We have to wear George Osborne's benefit cap, if it fits or not
Northern Ireland did well out of the spending round last week. The Chancellor, George Osborne, came to the Commons on Wednesday to set out how the government will spend £740bn of taxpayers' money between April 2015 and April 2016.
In effect, the coalition government has set spending limits for the first year of the next parliament.
In Whitehall, the cuts continue. Some departments have already been scaled back radically. Now, Mr Osborne is seeking an additional £11.5bn of savings from central government budgets.
The Northern Ireland Executive's resource budget will only see a tiny decrease of 0.1% in cash terms to £9.6bn, a cut of 1.8% in real terms.
The capital budget for 2015/16 will actually increase by 3.3%.
The Executive is also getting £100m of "temporary additional borrowing powers" over 2014/15 and 2015/16 to fund shared housing and education projects.
At a time when police budgets in England and Wales have been slashed by 20%, the PSNI is getting an increase in funding.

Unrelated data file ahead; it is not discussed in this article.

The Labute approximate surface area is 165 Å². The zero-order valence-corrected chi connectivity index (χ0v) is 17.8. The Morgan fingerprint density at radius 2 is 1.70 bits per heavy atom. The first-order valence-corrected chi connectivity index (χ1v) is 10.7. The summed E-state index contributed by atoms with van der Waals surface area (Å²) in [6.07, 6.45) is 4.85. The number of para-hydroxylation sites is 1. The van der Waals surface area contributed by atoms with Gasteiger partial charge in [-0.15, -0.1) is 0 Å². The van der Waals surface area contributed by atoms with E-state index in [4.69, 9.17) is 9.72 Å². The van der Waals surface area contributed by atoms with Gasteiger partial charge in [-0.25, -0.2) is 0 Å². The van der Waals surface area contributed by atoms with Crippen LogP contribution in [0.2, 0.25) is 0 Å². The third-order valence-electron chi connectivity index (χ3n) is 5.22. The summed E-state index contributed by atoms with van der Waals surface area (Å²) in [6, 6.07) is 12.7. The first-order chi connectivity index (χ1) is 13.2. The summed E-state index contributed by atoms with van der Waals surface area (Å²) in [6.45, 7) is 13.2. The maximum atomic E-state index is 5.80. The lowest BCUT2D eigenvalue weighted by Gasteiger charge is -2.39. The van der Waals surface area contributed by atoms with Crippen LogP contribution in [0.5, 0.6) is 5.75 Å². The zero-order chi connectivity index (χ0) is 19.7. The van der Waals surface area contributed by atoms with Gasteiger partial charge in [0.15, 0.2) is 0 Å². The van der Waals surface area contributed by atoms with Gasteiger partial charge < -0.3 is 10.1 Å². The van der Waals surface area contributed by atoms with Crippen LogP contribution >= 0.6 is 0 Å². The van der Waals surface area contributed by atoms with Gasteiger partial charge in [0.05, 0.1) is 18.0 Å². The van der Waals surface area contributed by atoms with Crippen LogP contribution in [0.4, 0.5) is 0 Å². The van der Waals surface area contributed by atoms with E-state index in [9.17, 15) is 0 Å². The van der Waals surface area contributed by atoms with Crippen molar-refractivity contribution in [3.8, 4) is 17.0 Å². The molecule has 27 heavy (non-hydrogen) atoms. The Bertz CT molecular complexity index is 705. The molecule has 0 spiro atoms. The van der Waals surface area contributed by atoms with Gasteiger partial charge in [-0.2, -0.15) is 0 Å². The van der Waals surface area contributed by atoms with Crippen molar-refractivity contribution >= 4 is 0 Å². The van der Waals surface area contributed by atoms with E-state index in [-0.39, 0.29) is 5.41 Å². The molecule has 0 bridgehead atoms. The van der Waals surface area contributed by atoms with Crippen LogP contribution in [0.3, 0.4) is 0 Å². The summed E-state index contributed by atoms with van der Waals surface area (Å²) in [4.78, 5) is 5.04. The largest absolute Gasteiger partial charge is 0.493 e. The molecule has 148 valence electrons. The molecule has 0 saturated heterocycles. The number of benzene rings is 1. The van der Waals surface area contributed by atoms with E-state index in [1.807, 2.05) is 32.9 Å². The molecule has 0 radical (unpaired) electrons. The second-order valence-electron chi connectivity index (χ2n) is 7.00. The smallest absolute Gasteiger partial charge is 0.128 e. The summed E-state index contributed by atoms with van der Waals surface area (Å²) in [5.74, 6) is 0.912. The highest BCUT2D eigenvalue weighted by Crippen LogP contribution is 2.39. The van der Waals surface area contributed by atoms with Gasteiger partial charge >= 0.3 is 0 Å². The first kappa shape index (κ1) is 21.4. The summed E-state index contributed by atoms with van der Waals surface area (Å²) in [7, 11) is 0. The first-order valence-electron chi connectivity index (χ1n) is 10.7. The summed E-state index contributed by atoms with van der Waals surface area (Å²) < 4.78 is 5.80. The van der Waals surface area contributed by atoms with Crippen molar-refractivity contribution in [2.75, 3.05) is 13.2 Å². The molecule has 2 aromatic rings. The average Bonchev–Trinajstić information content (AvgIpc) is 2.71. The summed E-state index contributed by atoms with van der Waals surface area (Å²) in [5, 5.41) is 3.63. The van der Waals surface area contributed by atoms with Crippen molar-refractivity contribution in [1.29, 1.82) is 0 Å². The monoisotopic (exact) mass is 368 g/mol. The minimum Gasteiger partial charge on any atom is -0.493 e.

Whitehall is giving the police here an extra £31m to deal with the ongoing terrorist threat, on top of their core funding from the Executive.
However, there will be some cuts which will directly impact on people in Northern Ireland.
The biggest item of direct Westminster spending here is benefits, including pensions.
Mr Osborne announced a new 'welfare cap' that will come into force in April 2015.
He has already set a cap on how much people can get in benefits – his new policy seeks to tackle the overall budget.
The cap will set the amount of money to be spent on welfare – housing benefit, tax credits, disability benefits, and pensioner benefits will all be included, but the state pension will not.
SDLP MP Mark Durkan was wary. He asked in the Commons if Northern Ireland can have its own separate welfare cap to "take account of the higher rates of disability and long-term conditions".
No, was the answer. It is a UK welfare system and the cap will apply to spending across the country as a whole.
The welfare cap has little practical effect. Any government that breaches it by spending more on benefits than was set out every four years in the Budget won't face any penalty.
Its purpose is political. Labour now have to decide if they will stay within welfare limits set by the coalition if they win back power in 2015.
No wonder the spending review was seen as the start of a very long general election campaign.